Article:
Plan your story
Never leave writing to chance. Spend 5-10 mins plotting your story’s key events before you begin to write.
Create believable characters
- A character doesn’t have to be perfect to be a strong character. Faults and weaknesses are important ingredients in making a character believable.
- The traits you choose for your main character determine how your character must act, talk and think.
Make dialogue purposeful
- Good dialogue:
- reveals information about characters’ personalities.
- helps to advance the plot.
- is never boring or mundane.
- Use short concise sentences that get straight to the point. (No more than 2-3 sentences.)
- Don’t use Singlish. (Most schools do not accept non-standard English in dialogue.)
Show, don’t tell
Give the reader actions, thoughts, senses and feelings rather than simple description.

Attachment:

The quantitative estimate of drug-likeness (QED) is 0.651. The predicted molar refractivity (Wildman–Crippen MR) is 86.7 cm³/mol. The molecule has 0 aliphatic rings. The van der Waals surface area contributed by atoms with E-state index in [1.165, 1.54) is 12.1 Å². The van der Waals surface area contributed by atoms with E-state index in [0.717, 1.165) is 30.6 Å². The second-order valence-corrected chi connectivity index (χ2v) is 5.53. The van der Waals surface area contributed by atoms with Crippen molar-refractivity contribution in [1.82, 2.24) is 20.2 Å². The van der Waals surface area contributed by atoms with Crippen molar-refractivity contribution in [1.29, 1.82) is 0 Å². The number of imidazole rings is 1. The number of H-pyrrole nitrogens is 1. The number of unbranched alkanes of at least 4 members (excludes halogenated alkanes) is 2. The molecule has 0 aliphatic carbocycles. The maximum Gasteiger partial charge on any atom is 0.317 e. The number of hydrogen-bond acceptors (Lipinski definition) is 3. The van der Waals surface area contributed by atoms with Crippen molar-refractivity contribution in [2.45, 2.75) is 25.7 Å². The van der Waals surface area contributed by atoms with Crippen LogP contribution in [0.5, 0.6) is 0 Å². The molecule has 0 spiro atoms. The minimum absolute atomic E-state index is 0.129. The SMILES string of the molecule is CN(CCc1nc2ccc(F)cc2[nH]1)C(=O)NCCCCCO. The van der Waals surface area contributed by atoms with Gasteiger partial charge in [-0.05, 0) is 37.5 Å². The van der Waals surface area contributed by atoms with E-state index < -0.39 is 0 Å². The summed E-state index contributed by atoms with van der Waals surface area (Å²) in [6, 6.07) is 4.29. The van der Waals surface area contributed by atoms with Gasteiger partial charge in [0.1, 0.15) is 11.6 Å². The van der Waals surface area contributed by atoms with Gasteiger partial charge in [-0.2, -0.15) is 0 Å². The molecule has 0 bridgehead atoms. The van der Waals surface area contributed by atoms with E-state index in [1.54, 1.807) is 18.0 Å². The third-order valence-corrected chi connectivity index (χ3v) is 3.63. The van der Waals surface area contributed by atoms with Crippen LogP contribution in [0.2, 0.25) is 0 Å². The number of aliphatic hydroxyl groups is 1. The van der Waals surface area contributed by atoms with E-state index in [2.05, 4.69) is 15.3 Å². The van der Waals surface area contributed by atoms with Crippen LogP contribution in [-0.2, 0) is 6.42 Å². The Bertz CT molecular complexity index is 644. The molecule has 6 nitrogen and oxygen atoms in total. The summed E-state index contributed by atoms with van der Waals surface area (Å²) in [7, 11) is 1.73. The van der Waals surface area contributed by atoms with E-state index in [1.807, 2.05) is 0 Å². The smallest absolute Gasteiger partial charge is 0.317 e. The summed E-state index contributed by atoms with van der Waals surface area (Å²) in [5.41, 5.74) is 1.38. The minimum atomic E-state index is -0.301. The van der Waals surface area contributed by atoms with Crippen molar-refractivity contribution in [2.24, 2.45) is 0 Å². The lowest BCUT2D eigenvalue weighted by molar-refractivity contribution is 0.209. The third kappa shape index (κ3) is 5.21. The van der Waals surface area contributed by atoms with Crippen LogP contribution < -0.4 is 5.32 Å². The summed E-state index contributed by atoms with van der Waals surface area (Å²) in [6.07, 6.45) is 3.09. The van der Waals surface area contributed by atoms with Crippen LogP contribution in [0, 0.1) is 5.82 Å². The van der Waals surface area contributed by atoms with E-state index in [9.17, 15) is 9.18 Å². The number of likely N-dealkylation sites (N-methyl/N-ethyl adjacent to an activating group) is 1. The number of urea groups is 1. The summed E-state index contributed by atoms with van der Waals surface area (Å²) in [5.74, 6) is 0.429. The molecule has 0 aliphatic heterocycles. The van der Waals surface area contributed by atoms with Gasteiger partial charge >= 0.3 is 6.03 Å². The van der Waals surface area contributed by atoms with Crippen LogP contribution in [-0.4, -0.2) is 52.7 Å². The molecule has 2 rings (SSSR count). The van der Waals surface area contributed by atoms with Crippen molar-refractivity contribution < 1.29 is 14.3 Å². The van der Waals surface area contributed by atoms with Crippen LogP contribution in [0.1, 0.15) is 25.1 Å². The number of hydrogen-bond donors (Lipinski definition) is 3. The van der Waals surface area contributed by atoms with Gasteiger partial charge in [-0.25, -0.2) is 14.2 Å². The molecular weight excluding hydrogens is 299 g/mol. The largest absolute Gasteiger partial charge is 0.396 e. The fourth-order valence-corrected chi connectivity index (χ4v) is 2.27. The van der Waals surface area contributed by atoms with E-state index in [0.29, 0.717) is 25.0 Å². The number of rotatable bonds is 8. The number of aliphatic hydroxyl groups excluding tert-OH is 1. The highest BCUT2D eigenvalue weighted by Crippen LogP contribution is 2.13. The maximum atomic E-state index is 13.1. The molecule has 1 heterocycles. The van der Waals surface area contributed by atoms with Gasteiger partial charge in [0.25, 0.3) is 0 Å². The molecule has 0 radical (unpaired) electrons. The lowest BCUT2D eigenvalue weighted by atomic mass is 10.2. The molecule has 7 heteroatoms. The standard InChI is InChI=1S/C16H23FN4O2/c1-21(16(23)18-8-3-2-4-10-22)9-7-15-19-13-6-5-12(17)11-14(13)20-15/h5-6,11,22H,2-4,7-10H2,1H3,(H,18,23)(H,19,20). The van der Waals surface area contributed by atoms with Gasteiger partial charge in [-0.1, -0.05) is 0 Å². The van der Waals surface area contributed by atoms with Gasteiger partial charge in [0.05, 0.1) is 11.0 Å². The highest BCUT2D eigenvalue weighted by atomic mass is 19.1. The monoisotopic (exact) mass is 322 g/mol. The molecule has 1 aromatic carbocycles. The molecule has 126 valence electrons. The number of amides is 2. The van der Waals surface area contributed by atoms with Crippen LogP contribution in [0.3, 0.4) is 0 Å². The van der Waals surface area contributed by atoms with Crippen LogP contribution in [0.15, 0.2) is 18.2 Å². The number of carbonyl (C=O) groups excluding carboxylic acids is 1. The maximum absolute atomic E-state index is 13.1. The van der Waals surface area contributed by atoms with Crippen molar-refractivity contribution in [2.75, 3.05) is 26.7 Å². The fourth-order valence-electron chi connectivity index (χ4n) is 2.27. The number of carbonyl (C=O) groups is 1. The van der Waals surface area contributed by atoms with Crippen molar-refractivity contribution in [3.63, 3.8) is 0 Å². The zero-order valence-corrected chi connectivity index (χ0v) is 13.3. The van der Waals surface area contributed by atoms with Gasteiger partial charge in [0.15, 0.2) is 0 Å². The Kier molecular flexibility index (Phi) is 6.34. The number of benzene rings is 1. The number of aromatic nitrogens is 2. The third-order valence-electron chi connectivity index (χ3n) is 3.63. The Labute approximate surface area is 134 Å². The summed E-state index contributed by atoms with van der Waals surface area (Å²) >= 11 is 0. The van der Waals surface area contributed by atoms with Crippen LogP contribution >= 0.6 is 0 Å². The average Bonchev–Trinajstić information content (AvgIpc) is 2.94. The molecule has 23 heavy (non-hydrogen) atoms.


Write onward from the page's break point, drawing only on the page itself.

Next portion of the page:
Going to the dentist makes me really nervous.
I had to go to the dentist to get a cavity filled. My stomach was in knots. I felt like I was going to throw up. My palms were sweating and my hands were shaking. Just the thought of the high-pitched whir of the dentist’s drill made my heart race.
End with a satisfying conclusion
- The ending of your story forms the readers’ final impression of what they have read, so make it memorable.
- A story ending can be happy or sad, something unexpected, or a lesson learnt. Make sure it ties up all the loose ends.
- A great ending makes readers feel something. If you bring your characters and conflict to life, your readers will care how everything works out and will feel for your characters when they succeed or fail.
For more writing tips on the various types of compositions students will have to write in either primary or secondary school, click on the following links below: